Figure 1. Graph of maximum cutting temperature against cutting speed for all samples


Table 3. Viscosity values for the sample of oils (Centi-Stokes)



Viscosity (cSt)














         A synergy effect in terms of temperature regulation, acidic and viscosity values could be produced if Samples B and C are combined to produce one cutting fluid.





            On the basis of the experiment carried out on the various samples of oils the following conclusions could be made.

1.      All the samples can be used as cutting fluids because their performances show that they have the ability to remove heat during machining operations.

2.      The acid values of samples B and C, which are 4.57 and 3.08 respectively have the least tendency to corrode the work piece (mild steel) compared to samples A and D with 41.19 and 54.9 respectively.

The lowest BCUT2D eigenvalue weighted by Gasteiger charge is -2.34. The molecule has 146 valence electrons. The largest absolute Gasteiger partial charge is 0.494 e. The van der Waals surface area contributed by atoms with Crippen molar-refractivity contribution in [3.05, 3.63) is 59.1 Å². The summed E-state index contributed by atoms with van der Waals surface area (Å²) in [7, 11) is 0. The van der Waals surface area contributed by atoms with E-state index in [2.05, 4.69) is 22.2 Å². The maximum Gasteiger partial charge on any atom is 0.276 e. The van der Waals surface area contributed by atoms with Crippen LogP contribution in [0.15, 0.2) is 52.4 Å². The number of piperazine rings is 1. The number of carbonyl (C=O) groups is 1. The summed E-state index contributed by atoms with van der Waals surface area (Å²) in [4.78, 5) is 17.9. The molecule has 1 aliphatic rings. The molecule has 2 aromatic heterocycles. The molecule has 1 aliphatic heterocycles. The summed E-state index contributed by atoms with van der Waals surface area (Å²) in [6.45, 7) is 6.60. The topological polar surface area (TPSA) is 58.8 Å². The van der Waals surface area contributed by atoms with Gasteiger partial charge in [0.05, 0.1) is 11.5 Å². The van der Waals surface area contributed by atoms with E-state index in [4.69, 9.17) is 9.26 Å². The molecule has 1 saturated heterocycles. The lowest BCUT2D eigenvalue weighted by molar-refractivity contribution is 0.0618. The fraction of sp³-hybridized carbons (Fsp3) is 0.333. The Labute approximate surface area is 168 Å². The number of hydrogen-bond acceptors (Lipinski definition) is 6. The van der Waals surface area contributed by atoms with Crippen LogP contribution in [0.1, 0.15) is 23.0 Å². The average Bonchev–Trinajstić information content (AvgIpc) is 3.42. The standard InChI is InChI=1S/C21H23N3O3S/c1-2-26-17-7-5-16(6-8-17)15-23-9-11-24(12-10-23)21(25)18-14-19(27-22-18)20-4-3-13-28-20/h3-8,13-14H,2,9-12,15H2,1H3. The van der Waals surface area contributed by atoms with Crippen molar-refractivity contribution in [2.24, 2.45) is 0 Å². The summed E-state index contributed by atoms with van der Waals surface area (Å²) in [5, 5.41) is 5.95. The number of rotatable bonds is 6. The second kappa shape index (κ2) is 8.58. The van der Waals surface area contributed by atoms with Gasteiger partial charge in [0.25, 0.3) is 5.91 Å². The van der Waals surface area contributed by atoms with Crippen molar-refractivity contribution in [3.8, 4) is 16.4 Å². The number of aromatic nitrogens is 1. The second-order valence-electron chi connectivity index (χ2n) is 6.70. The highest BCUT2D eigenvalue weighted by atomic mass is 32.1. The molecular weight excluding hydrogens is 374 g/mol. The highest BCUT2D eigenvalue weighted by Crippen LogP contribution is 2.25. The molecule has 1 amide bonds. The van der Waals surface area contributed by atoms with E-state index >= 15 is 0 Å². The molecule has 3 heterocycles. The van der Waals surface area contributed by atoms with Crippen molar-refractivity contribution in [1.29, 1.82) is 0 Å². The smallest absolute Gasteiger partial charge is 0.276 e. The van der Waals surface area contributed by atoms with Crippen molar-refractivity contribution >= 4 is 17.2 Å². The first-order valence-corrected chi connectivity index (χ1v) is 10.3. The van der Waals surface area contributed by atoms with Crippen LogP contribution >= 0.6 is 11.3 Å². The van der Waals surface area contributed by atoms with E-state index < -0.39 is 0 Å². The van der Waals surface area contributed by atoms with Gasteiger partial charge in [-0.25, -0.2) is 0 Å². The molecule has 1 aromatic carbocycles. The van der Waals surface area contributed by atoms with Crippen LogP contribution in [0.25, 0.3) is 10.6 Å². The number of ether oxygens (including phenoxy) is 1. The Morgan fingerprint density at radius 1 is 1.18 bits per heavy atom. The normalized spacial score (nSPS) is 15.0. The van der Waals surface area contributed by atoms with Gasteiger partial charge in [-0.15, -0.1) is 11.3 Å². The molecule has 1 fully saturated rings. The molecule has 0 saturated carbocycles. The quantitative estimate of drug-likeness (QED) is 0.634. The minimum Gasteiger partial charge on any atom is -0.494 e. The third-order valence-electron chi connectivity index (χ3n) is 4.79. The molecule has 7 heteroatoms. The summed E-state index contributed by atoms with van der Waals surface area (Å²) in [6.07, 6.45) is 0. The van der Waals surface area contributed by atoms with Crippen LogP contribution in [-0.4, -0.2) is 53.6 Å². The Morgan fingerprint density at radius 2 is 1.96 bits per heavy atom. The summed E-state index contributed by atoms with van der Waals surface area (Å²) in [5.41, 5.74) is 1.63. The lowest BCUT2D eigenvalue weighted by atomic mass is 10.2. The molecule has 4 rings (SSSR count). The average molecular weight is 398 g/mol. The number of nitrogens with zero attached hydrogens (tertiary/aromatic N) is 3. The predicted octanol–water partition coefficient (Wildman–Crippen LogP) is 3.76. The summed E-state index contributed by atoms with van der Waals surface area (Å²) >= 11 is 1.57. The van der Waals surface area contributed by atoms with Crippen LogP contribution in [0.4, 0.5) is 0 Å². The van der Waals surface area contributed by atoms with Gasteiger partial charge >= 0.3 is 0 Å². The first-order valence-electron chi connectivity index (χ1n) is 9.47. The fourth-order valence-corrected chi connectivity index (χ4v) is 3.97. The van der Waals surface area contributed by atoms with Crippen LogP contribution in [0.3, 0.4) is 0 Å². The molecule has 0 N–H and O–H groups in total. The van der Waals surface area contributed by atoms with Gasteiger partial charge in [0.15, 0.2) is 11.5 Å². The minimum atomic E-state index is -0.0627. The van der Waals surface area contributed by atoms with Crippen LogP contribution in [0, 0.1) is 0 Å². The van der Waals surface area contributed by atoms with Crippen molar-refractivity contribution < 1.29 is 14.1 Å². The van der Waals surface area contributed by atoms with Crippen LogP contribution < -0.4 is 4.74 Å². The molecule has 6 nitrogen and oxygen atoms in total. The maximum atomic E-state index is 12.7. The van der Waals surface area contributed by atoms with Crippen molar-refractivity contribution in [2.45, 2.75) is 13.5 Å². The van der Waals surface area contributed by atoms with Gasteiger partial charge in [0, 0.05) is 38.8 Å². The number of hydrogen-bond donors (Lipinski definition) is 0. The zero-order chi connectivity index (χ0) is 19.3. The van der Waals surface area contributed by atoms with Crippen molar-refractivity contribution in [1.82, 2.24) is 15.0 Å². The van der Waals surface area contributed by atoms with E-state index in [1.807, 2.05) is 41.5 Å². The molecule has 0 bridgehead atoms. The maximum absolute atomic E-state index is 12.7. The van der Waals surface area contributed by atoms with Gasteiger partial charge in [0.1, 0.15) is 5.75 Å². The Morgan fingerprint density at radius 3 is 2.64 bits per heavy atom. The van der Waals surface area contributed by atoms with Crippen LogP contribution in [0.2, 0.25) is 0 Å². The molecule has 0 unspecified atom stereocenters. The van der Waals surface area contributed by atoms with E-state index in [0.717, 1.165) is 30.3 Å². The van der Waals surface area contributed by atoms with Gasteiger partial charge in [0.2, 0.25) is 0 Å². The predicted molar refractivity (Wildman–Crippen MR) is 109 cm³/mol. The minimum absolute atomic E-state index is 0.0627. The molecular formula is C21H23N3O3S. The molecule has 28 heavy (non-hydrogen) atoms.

3.      Sample B will remove heat from the overall work piece more than other samples under the same conditions.

            It is recommended that further work be done to synergize Samples B and C and the cooling effectiveness of the hybridized cutting fluid on the tool-chip interphase, as well as its lubricity be evaluated.





[1] Weiss E. A., Oil seed crop, Longman Publisher. Inc. London, p. 6-15; p. 528-555, 1983.

[2] Akpobi, J.A. and Enabulele, W.O., Formulation of a water-soluble oil as a metal cutting fluid, Nig. Inst. of Production Engineers Technical Transactions, Special Edition, 7(3), 2002, p. 97-106.

[3] Chapman W. A. J., Workshop Technology, Edward Arnold Publishers Limited, U.K. p. 167-191, 1972.

[4] Chernor N., Machine Tools, MIR Publishers, Moscow, 1972.